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Culturally invariable properties of male homosexuality: Tentative conclusions from cross-cultural research

Abstract

While the behavior of homosexuals in some aspects is subject to cultural variability, this analysis explores the equally important question of cultural invariability. Based on several years of field work in homosexual communities in the United States, Guatemala, Brazil, and the Philippines, six tentative conclusions about cultural invariability are offered: (1) homosexual persons appear in all societies; (2) the percentage of homosexuals in all societies seems to be about the same and remains stable over time; (3) social norms do not impede or facilitate the emergence of homosexual orientation; (4) homosexual subcultures appear in all societies, given sufficient aggregates of people; (5) homosexuals in different societies tend to resemble each other with respect to certain behavioral interests and occupational choices; and (6) all societies produce similar continua from overtly masculine to overtly feminine homosexuals. Implications for this interpretation of homosexuality include the notion that homosexuality is not created by social structural arrangements but is rather a fundamental form of human sexuality acted out in different cultural settings.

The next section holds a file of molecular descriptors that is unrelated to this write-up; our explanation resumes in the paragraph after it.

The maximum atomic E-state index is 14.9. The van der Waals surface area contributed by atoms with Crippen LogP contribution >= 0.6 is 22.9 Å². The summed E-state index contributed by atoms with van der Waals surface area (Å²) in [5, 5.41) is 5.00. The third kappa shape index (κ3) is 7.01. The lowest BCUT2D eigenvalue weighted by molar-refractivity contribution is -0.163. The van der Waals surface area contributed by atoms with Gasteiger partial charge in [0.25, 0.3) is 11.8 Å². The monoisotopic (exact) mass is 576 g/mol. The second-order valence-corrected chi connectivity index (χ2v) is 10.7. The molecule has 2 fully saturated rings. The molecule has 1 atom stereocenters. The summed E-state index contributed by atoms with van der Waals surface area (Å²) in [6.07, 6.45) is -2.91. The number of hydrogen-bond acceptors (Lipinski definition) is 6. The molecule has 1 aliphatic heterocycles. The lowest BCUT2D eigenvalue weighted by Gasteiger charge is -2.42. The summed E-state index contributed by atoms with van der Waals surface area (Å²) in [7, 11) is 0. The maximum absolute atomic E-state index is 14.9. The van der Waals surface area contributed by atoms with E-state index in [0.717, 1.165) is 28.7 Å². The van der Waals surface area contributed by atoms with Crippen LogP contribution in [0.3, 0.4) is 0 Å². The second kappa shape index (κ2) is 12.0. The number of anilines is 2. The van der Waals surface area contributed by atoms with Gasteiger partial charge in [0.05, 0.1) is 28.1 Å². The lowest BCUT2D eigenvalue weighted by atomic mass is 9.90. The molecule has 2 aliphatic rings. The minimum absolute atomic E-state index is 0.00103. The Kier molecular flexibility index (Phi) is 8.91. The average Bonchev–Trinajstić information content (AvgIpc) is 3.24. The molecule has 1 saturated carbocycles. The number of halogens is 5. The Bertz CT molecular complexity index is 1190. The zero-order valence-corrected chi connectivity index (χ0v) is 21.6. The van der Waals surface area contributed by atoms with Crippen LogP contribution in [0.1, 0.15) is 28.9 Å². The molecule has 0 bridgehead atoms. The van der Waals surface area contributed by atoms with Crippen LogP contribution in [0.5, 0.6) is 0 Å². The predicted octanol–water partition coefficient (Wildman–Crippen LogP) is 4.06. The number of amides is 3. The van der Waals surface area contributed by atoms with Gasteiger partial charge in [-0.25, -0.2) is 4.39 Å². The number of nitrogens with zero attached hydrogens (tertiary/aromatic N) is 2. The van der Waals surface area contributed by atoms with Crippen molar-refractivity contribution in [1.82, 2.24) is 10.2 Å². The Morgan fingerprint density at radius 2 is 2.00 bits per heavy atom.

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Whitam, F.L. Culturally invariable properties of male homosexuality: Tentative conclusions from cross-cultural research. Arch Sex Behav 12, 207–226 (1983). https://doi.org/10.1007/BF01542072

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Key words

  • homosexuality
  • cross-cultural
  • sexual orientation
  • cultural invariability